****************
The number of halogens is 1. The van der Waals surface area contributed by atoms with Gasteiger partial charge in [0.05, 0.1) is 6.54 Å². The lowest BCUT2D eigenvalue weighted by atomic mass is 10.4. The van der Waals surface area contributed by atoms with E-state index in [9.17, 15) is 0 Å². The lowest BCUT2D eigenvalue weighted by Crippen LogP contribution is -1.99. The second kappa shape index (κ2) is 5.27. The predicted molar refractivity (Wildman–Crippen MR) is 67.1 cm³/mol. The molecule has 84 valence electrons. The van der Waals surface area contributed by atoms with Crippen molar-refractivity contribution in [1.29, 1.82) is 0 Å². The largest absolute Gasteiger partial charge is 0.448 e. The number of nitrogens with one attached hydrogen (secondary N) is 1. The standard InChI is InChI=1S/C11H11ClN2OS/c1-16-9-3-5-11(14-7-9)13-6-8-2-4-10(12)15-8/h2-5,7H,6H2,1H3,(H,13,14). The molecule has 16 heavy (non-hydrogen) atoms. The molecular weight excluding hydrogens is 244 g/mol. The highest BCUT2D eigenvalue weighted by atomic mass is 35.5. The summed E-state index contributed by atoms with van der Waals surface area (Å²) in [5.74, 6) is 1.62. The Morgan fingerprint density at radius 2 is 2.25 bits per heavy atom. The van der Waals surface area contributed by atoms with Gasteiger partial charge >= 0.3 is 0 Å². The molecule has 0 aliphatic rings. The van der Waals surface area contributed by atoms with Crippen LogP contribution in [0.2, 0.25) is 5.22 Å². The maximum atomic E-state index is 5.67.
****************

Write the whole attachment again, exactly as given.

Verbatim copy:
The number of halogens is 1. The van der Waals surface area contributed by atoms with Gasteiger partial charge in [0.05, 0.1) is 6.54 Å². The lowest BCUT2D eigenvalue weighted by atomic mass is 10.4. The van der Waals surface area contributed by atoms with E-state index in [9.17, 15) is 0 Å². The lowest BCUT2D eigenvalue weighted by Crippen LogP contribution is -1.99. The second kappa shape index (κ2) is 5.27. The predicted molar refractivity (Wildman–Crippen MR) is 67.1 cm³/mol. The molecule has 84 valence electrons. The van der Waals surface area contributed by atoms with Crippen molar-refractivity contribution in [1.29, 1.82) is 0 Å². The largest absolute Gasteiger partial charge is 0.448 e. The number of nitrogens with one attached hydrogen (secondary N) is 1. The standard InChI is InChI=1S/C11H11ClN2OS/c1-16-9-3-5-11(14-7-9)13-6-8-2-4-10(12)15-8/h2-5,7H,6H2,1H3,(H,13,14). The molecule has 16 heavy (non-hydrogen) atoms. The molecular weight excluding hydrogens is 244 g/mol. The highest BCUT2D eigenvalue weighted by atomic mass is 35.5. The summed E-state index contributed by atoms with van der Waals surface area (Å²) in [5.74, 6) is 1.62. The Morgan fingerprint density at radius 2 is 2.25 bits per heavy atom. The van der Waals surface area contributed by atoms with Gasteiger partial charge >= 0.3 is 0 Å². The molecule has 0 aliphatic rings. The van der Waals surface area contributed by atoms with Crippen LogP contribution in [0.2, 0.25) is 5.22 Å². The maximum atomic E-state index is 5.67.